"We were like: 'OK, this is a no, right?' " recalls Gröning, with a laugh. "You're 26, and here's this guy saying, 'Why don't you come back in 13 years?' -- which was like half a lifetime later for me."
Yet Gröning, a Catholic who had long questioned many of the church's teachings, kept up contact with the prior, meeting with him periodically over the years to discuss philosophy, the birth of his son , and other major life changes. They never spoke about the film. The prior was eventually appointed as the head prior of the Grand Chartreuse in the French Alps, and a few years later he contacted Gröning to see if he was still interested in making the film. When Gröning began shooting "Into Great Silence," 16 years had elapsed since he had first asked the Carthusians for permission to make a documentary about them.
Gröning lived as a monk for nearly six months -- waking at 7 a.m. for the morning prayer, cutting wood, maintaining the fire in his cell, washing his clothes, tending to his garden, and participating in the daily liturgies and frequent prayer rituals. In fact, the lives of the monks are so rigidly structured that Gröning only had two to three hours a day to devote to his work as a filmmaker.
The monks, however, are allowed to socialize during their weekly walks, which can last more than four hours, and Gröning got to know some of them well. He filmed them debating community concerns, taking mountainside treks, and in startling, childlike moments of revelry such as sledding down a hillside on their shoes and throwing snow at each other. Although he shot illuminating, face-up portraits of most of the monks in the Chartreuse, he chose not to film any formal interviews.
"If you give too much information about the monks, then something flips around and the audience gets curious to know more. And then they stop wondering what would make themselves come to a monastery," explains Gröning. "For the film to be a deeper experience, it's much more important that you sit there and ask yourself, 'Why did this guy come [to the monastery]?' And by asking yourself that, you start to wonder: What would make me come there? And that's the moment when the film starts to really touch you -- when you come to your own questions. Because a monastery is a place where you encounter yourself and open up a spiritual space."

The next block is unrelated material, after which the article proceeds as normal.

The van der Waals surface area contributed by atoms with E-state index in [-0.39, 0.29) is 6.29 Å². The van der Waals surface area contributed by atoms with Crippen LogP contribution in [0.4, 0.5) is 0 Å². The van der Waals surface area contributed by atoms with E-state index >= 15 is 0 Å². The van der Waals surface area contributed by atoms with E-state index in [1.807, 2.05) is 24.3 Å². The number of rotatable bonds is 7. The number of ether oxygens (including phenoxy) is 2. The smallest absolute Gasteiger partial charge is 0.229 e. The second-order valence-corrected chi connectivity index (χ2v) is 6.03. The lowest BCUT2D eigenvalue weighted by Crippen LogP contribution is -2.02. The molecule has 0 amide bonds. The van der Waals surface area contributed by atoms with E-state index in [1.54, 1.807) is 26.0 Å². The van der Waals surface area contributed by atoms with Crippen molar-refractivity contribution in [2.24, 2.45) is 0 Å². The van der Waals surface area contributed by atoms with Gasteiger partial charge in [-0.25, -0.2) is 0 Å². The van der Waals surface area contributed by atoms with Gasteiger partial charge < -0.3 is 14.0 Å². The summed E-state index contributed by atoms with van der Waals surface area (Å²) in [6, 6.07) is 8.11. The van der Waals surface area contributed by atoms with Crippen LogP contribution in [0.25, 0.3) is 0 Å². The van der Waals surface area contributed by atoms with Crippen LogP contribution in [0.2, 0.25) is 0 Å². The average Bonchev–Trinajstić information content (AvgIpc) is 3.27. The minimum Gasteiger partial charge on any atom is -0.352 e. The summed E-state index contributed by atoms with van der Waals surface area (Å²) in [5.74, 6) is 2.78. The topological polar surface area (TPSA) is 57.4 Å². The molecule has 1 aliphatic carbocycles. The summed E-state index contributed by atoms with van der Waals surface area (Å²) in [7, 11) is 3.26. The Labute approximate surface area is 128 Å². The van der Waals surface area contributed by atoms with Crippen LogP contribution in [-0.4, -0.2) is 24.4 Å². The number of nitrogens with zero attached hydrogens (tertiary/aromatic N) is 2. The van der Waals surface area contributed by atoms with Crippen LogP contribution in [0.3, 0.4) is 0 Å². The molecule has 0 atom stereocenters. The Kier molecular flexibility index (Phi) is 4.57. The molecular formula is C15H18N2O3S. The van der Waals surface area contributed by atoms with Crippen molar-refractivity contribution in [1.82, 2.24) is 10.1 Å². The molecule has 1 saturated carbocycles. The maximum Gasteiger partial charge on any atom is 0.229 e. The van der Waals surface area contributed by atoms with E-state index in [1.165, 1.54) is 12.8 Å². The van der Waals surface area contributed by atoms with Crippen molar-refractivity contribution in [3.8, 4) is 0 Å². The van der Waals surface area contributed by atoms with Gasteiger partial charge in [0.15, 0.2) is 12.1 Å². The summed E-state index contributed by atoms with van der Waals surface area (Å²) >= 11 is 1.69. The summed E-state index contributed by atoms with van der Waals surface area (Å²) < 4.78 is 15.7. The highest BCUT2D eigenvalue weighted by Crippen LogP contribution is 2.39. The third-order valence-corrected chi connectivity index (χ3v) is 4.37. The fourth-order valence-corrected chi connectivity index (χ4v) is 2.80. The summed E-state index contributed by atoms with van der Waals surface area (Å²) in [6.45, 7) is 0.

Gröning wants to leave the audience alone with their thoughts, hoping that viewers gain insight into the intense spiritual experience of the cloistered monks, their quest for self-knowledge , and even something of the divine.
"The film goes against all the accepted rules of filmmaking," explains co-producer Andres Pfaeffli. "There is no action. There are no explanations or voice - overs. There is no real structure or real starting point. We don't get a payoff [at the end]. But it works because it is so unlike all other films. And, despite commercial [considerations], Philip insisted on sticking to his point of view, and he went to the mat for it."
Gröning's previous features have included "The Terrorists!" (1992), a "grotesque burlesque" about a group of radical leftists planning a political assassination; the award-winning "L'Amour, L'Argent, L'Amour" (2000), a carefree love story about a couple of young misfits on a road trip; and "Summer" (1986), a meditative, nearly silent, black-and-white film about the relationship between a father and his autistic child.
"In a way, I think this film is closing the circle of my first period of work," observes Gröning. "It is very much attached to that first film I did about the autistic child. So something has come full circle for me."